President Berman continued to praise Senator Fetterman for a job well done on his outgoing support for Israel. “[He is] a living symbol of the values America holds dear: freedom against tyranny, unwavering support of our allies, and a firm commitment to safeguard democracy against those who seek its destruction.” Each of these values are exactly what this award stands for, especially as the war in Israel rages on. Senator Fetterman committed to helping Israel and doing the right thing even when it is not the easy thing to do. 

Senator Fetterman spoke with appreciation towards the YU community. “From the bottom of my heart, thank you for this incredible honor,” he began. Even in his moment, Senator Fetterman remained humble as he mentioned that the previous recipient of the award had helped invent the Iron Dome. “I don’t belong in that company, I truly don’t,” he remarked. “I’m just a senator with a big mouth that happens to be committed to standing with Israel.” Cheers and applause sounded throughout the entire stadium. 

Then, the senator continued to reflect upon his own graduation from Harvard University 25 years ago. The applause stopped. 

“I have been profoundly disappointed [in] Harvard’s inability to stand up for the Jewish community after October 7… I do not fundamentally believe that it is right for me to wear this today,” said Fetterman. 

He then removed the stole of his alma mater in continued support for Israel and the Jewish people. 

A rupture of clapping and cheering engulfed the entire stadium, the gesture receiving a standing ovation from the crowd. No longer adorning the red stole, the medallion for the award stood out against his black robes.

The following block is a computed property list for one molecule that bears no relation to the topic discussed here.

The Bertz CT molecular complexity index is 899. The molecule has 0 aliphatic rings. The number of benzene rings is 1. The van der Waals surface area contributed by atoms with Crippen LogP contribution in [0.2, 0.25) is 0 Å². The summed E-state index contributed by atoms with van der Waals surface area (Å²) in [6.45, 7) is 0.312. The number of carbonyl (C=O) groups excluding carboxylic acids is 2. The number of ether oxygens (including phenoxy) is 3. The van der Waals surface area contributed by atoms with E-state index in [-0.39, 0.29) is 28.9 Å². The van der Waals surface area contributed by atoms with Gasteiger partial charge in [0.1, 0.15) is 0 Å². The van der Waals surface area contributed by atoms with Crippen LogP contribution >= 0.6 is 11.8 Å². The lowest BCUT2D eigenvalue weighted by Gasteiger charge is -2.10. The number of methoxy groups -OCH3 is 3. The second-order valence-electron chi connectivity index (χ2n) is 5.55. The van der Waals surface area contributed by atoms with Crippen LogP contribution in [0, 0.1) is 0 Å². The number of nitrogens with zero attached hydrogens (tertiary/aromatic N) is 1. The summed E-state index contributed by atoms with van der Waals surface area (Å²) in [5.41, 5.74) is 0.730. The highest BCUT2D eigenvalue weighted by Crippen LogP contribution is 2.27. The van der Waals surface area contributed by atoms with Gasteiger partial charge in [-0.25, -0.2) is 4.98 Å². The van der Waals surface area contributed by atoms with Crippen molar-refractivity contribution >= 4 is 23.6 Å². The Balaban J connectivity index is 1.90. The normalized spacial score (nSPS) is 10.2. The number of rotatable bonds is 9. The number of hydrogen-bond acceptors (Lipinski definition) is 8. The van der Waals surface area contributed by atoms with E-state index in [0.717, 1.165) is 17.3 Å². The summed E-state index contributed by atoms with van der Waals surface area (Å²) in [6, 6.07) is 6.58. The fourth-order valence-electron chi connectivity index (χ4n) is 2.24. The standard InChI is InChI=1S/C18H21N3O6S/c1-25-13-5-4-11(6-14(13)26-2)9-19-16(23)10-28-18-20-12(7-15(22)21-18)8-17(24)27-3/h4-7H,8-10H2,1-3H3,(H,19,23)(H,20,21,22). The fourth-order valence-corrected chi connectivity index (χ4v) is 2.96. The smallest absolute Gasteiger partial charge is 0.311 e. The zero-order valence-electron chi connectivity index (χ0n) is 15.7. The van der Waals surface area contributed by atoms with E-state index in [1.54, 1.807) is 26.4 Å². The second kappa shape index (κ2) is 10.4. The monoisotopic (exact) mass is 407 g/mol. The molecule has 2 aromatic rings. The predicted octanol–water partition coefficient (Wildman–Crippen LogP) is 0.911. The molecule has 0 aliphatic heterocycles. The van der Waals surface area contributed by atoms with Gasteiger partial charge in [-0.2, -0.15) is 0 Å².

After Senator Fetterman’s speech concluded, the graduating class stood up to celebrate and dance as Mordechai Shapiro entertained the crowd. It was then time for the deans to formally present the graduates. Over 1,700 students graduated in the class of 2024. President Berman conferred each of the degrees granted as the seniors walked the stage. The students lined up one-by-one to receive their diplomas. As their names were read, cheers throughout the stadium could be heard from all different directions.

Though it was time to celebrate, graduating senior Miriam Felzenstein (SSSB ‘24)  had a moment of nostalgia. “I was so sad it ended,” Felzenstein told the YU Observer. “I felt like [in] earlier years I didn’t enjoy [my time at YU] as much as I should have.” Yet, Felzenstein reflected on how she overcame the challenges she faced throughout her college years. “I had so many issues adjusting to the Hebrew department [and dual curriculum] coming from public school… but my last grade to ever be entered was an A in Hebrew.” What a reward it must have been to end her time at YU on such a strong, positive note.

Jacob Katz (YC ‘24) was one of many students to represent YU undergraduates on the posters around campus as well as at graduation. He reflected on his appreciation for the event. “While my face being posted all over graduation was a surprise at first, it quickly became an iconic moment for me and fellow graduates,” Katz told the YU Observer. “Graduation was a showstopper of an experience!” 

Everyone left the stadium that day with nachas for all the graduates who had made it through their time at YU. Though they have officially ended their time at Yeshiva University, the world awaits them as they continue on the next stages of their journeys. Congratulations and mazal tov to the class of 2024! Hatzlacha on your continued growth and paths that you will lead.

Photo Credit: Yeshiva University